Research studies are undertaken to investigate the effectiveness of thermography in the search of animals and their hiding places which are difficult to detect with the use of conventional methods. Boonstra et al. (1994) used far-infrared thermal imaging devices to detect small mammals and their nests or burrows. The study was conducted under natural conditions, in the spring and winter seasons, and it involved four animal species: the American red squirrel (Tamiasciurus hudsonicus), the Arctic ground squirrel (Spermophilus parryii), the snowshoe hare (Lepus americanus), and the meadow jumping mouse (Zapus hudsonicus). The presence of red squirrels, snowshoe hares, and meadow jumping mice, and the activity at nests or burrows of Arctic ground squirrels were successfully detected with the use of infrared thermal imaging. However, the technique was not useful in detecting the active nests of red squirrels, due to their insulative properties. The authors found that Arctic ground squirrels live in burrow systems with several entrances and suggested that the “hottest” entrance was a natural vent for the entire system. The authors also observed that thermal imaging devices were most useful when vegetation cover was minimal. Boonstra et al. (1995) examined also the utility of far-infrared (FIR) thermal imaging devices to detect various bird species and their nests. The following bird species were studied: four species of cavity-nesting birds: the pileated woodpecker (Dryocopus pileatus), the northern flicker (Colaptes auratus), Barrow’s goldeneye (Bucephala islandica), and the bufflehead (Bucephala albeola); two species of ground-nesting waterfowl: the mallard (Anas platyrhynchos) and the green-winged teal (Anas crecca); the great-horned owl (Bubo virginianus); and two Arctic tundra species: the Lapland longspur (Calcarius lapponicus) and the pectoral sandpiper (Calidris melanotos). Thermal imaging was successful in detecting the active nests of all four cavity-nesting species and the nests of Arctic tundra birds, provided that their approximate location was known. However, the technique was not useful for detecting the active nests and individuals of mallards and green-winged teals, and resting great-horned owls. The location of Arctic tundra birds was successfully detected by FIR imaging. According to the cited authors, the differences in IRT efficiency in locating birds and their nests resulted from variations among bird species in the insulative properties of their feathers and nests. They concluded that FIR imaging is a useful tool for detecting the occupied nests of cavity- and burrow-nesting birds, and for determining the activity of birds in open habitats.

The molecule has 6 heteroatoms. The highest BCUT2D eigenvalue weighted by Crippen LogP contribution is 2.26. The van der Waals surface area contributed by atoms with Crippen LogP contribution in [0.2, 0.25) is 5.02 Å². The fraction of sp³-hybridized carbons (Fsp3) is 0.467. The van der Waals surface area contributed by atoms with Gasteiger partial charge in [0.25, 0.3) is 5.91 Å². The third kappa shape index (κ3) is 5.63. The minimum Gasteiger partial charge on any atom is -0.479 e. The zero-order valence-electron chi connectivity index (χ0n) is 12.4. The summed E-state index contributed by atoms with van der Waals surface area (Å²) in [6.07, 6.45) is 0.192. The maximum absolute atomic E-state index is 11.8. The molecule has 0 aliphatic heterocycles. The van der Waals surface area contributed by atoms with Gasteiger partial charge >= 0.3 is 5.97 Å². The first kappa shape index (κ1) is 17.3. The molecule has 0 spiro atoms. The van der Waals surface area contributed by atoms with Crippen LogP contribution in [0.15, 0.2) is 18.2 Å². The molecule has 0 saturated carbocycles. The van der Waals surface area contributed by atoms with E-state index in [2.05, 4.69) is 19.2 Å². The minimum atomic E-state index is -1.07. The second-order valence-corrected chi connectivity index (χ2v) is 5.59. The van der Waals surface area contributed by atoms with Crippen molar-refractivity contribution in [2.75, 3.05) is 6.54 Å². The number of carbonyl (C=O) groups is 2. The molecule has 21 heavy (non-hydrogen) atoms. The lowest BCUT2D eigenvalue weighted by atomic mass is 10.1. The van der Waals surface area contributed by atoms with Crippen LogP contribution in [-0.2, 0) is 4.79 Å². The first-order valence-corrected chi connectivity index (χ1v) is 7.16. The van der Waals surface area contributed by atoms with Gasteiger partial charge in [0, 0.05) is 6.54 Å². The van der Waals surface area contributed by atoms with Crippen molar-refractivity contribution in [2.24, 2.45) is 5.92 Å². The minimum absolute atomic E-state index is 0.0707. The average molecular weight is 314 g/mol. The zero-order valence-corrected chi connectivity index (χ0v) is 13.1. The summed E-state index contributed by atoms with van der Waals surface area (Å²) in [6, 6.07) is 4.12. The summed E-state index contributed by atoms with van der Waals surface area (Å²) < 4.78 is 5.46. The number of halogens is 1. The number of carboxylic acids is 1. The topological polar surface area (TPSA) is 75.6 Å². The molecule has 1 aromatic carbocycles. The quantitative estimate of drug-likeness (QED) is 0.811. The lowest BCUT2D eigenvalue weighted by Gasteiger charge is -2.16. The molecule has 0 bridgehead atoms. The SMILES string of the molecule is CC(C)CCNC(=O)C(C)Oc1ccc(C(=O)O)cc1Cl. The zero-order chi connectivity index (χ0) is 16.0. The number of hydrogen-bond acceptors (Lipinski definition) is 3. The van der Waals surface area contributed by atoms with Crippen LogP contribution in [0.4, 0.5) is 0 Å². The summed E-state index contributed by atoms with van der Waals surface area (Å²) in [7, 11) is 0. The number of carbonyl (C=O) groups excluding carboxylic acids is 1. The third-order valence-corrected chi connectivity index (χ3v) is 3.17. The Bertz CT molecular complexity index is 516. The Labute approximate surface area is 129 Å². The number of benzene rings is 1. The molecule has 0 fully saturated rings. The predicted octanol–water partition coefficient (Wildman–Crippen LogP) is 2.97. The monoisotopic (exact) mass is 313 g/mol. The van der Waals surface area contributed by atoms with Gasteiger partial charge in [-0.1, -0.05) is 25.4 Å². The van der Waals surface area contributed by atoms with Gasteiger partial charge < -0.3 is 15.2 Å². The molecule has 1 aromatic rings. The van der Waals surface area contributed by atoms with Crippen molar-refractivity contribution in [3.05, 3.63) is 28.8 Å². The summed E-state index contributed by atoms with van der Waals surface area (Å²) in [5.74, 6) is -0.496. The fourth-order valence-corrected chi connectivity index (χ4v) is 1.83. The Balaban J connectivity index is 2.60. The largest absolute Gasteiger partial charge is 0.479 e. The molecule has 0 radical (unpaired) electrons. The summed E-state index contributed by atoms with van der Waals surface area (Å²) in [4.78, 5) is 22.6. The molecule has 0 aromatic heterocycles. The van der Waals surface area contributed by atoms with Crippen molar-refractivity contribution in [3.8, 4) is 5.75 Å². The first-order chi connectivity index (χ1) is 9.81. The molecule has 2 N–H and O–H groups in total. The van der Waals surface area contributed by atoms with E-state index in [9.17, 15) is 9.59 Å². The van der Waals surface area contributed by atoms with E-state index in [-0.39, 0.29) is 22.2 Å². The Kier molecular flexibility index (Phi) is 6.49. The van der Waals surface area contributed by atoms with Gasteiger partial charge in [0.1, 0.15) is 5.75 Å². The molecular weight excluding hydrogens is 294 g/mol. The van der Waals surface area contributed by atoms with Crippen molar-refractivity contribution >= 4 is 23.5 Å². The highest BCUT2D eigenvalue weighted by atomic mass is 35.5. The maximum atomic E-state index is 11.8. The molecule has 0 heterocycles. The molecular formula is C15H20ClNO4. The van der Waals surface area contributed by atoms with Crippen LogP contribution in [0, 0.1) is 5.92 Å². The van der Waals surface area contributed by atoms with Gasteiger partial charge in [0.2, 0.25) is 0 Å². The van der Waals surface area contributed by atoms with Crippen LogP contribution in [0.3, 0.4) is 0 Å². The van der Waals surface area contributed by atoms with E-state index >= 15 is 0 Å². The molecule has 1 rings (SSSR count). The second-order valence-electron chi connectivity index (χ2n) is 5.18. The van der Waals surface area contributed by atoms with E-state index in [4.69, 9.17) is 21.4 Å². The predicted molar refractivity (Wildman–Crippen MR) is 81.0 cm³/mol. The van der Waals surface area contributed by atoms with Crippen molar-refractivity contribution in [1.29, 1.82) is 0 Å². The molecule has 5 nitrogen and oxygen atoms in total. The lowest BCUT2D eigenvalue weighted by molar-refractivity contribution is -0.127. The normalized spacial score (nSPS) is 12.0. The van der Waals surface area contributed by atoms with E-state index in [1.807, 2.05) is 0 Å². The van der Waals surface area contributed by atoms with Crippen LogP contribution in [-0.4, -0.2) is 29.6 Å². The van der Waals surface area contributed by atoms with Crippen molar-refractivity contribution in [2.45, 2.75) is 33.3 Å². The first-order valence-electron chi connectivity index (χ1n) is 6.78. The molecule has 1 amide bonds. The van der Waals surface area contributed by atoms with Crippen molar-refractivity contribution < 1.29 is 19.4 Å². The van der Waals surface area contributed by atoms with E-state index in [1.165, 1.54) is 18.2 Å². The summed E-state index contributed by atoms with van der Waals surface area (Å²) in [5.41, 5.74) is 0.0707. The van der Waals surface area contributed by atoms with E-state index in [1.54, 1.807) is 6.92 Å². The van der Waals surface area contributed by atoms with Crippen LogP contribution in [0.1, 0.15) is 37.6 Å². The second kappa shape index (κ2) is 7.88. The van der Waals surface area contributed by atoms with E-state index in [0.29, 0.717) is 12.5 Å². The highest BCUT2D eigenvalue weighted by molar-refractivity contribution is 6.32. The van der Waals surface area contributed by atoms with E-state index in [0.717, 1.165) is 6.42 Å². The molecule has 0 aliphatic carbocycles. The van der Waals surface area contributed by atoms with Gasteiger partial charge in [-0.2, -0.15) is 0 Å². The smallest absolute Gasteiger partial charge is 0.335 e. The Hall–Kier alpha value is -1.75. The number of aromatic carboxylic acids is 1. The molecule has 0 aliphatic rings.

Thermal imaging is a highly promising tool in studies of nocturnal animals because other survey techniques have numerous limitations. Sabol and Hudson (1995) estimated the population size of the gray bat (Myotis grisescens) using thermal infrared imaging and tested a semiautomated system for counting bats during nocturnal emergence. In their work described in the subsection “Analyses of animal behavior,” Hristov et al. (2008) demonstrated that thermal imaging combined with IT and engineering techniques is a valuable tool for monitoring bat populations, including direct counts.

Thermal imaging has also been used for the observation and counting of large sea mammals. In a study by Perryman et al. (1999), eastern Pacific gray whales (Eschrichtius robustus) were detected based on their blows recorded using thermal imaging sensors. The data were analyzed to determine the migration rate and swimming speed of gray whales and diel variation in migration rates. It was found that the nocturnal migration rate was higher than the diurnal rate.


The examples of practical applications presented in the preceding chapter clearly indicate that thermography is a rapidly growing technique that creates vast opportunities for wildlife research. Despite the above, the discussed technique has certain limitations which result from external factors, animal behavior, or hardware imperfections. Below is an overview of the possible limitations of thermography and the solutions applied to minimize the resulting errors.

  1. 1.